If you feel stressed, anxious - perhaps you have rushing women's syndrome - or there just isn't enough hours in the day, it's the perfect antidote.
They've taken the comments and suggestions of hundreds of users on board and have developed something that fits very well into a modern, busy lifestyle.
So what's new?
As we gathered at the Royal Society of Medicine in London, founders Andy Puddicombe - former monk, juggler and meditation guru - and Rich Pierson - former ad executive - revealed the upgrades and add-ons.
Rich (left), Andy (right)
Version 1 involves signing up to Take 10 - where you meditate for 10 minutes a day to the sounds of Andy's voice guiding you through each step. You then progress onto Take 15, Take 20 and then it focusses on different aspects of life such as creativity, mind and heart.
The key bugbears with version 1 is that you have to do it sequentially (you can't just pick and choose) and if you happen to go on holiday with no access to wi-fi your meditation has to be put on hold as it requires internet access.
Version 2 not only looks snazzier, but it's divided up into areas that people said they needed help with from addiction to eating, health to anxiety. You can then choose how long you want to do that session for - a flexibility that wasn't available in the older version and will allow time-poor people to tailor their meditation that day according to their timetable.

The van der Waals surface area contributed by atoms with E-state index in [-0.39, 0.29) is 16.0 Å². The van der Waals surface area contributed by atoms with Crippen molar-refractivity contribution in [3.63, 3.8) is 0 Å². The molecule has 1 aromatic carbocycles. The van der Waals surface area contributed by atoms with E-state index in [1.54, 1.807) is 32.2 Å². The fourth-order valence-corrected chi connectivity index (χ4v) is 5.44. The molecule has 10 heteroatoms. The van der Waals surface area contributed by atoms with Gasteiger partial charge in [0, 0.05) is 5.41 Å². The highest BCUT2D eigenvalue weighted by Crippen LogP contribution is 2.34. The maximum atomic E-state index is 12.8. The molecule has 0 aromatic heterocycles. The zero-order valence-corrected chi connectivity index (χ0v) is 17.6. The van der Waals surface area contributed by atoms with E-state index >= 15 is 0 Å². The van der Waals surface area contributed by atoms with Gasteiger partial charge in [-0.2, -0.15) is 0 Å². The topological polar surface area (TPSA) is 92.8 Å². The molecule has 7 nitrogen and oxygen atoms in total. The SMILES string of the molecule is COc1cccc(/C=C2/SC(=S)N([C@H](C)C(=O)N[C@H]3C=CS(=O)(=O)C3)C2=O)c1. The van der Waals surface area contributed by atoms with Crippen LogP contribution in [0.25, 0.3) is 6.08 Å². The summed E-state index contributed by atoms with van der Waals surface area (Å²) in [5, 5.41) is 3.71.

One of the best additions has to be the SOS section, which is targeted to people having a crisis, a bad day or a meltdown and who need immediate help. Also- you can now download sessions ahead of time.
After the launch, there was a panel discussion with Headspace chief medical officer Dr David Cox, Team GB psychologist Katie Warriner, Etienne Stott, the Olympic gold medallist who credited Headspace with giving him a quality of life back, and Arianna Huffington.
Talking about 'thriving' - the main focus of Arianna's new book - Etienne said: "Before I was simply surviving, now I'm thriving."
Alongside him was Katie who introduced him to the meditation app, who said that it could help professional athletes immensely by easing the pressure of worry and anxiety around performance.
As Andy said, the key to contentment is to be "comfortable with being uncomfortable".
Talking about why Headspace has become such an essential part of the debate around mindfulness and wellbeing, Arianna said: "We're under a collective delusion about burnout."
She revealed that since getting 7 - 8 hours of sleep a night, it has revolutionised how she thinks, acts and her decision-making.
For more information, visit Headspace The new app launches on 26 June.